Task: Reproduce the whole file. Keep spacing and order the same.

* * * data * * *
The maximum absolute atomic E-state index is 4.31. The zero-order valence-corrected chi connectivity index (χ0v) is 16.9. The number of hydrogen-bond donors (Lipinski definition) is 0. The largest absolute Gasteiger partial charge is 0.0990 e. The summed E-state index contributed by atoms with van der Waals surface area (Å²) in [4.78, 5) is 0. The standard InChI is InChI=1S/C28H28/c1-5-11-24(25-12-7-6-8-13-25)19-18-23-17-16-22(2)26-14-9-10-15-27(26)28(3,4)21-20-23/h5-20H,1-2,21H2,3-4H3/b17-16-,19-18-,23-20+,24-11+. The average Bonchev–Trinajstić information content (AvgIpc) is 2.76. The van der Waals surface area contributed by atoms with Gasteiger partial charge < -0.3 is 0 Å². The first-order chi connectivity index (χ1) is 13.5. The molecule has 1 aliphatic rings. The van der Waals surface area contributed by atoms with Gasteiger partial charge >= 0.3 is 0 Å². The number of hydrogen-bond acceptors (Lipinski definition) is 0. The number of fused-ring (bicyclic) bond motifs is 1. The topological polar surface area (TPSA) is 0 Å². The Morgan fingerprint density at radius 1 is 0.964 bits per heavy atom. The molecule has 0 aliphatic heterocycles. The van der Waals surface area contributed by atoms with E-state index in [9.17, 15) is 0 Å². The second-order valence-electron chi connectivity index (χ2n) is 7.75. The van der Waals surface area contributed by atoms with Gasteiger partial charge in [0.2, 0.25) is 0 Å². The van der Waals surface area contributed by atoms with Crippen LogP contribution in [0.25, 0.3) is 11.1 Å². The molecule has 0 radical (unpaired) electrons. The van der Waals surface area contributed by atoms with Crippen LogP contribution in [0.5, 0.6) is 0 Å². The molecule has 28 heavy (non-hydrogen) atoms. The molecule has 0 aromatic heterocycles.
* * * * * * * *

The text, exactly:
The maximum absolute atomic E-state index is 4.31. The zero-order valence-corrected chi connectivity index (χ0v) is 16.9. The number of hydrogen-bond donors (Lipinski definition) is 0. The largest absolute Gasteiger partial charge is 0.0990 e. The summed E-state index contributed by atoms with van der Waals surface area (Å²) in [4.78, 5) is 0. The standard InChI is InChI=1S/C28H28/c1-5-11-24(25-12-7-6-8-13-25)19-18-23-17-16-22(2)26-14-9-10-15-27(26)28(3,4)21-20-23/h5-20H,1-2,21H2,3-4H3/b17-16-,19-18-,23-20+,24-11+. The average Bonchev–Trinajstić information content (AvgIpc) is 2.76. The van der Waals surface area contributed by atoms with Gasteiger partial charge < -0.3 is 0 Å². The first-order chi connectivity index (χ1) is 13.5. The molecule has 1 aliphatic rings. The van der Waals surface area contributed by atoms with Gasteiger partial charge >= 0.3 is 0 Å². The number of hydrogen-bond acceptors (Lipinski definition) is 0. The number of fused-ring (bicyclic) bond motifs is 1. The topological polar surface area (TPSA) is 0 Å². The Morgan fingerprint density at radius 1 is 0.964 bits per heavy atom. The molecule has 0 aliphatic heterocycles. The van der Waals surface area contributed by atoms with E-state index in [9.17, 15) is 0 Å². The second-order valence-electron chi connectivity index (χ2n) is 7.75. The van der Waals surface area contributed by atoms with Gasteiger partial charge in [0.2, 0.25) is 0 Å². The van der Waals surface area contributed by atoms with Crippen LogP contribution in [0.25, 0.3) is 11.1 Å². The molecule has 0 radical (unpaired) electrons. The van der Waals surface area contributed by atoms with Crippen LogP contribution in [0.5, 0.6) is 0 Å². The molecule has 28 heavy (non-hydrogen) atoms. The molecule has 0 aromatic heterocycles.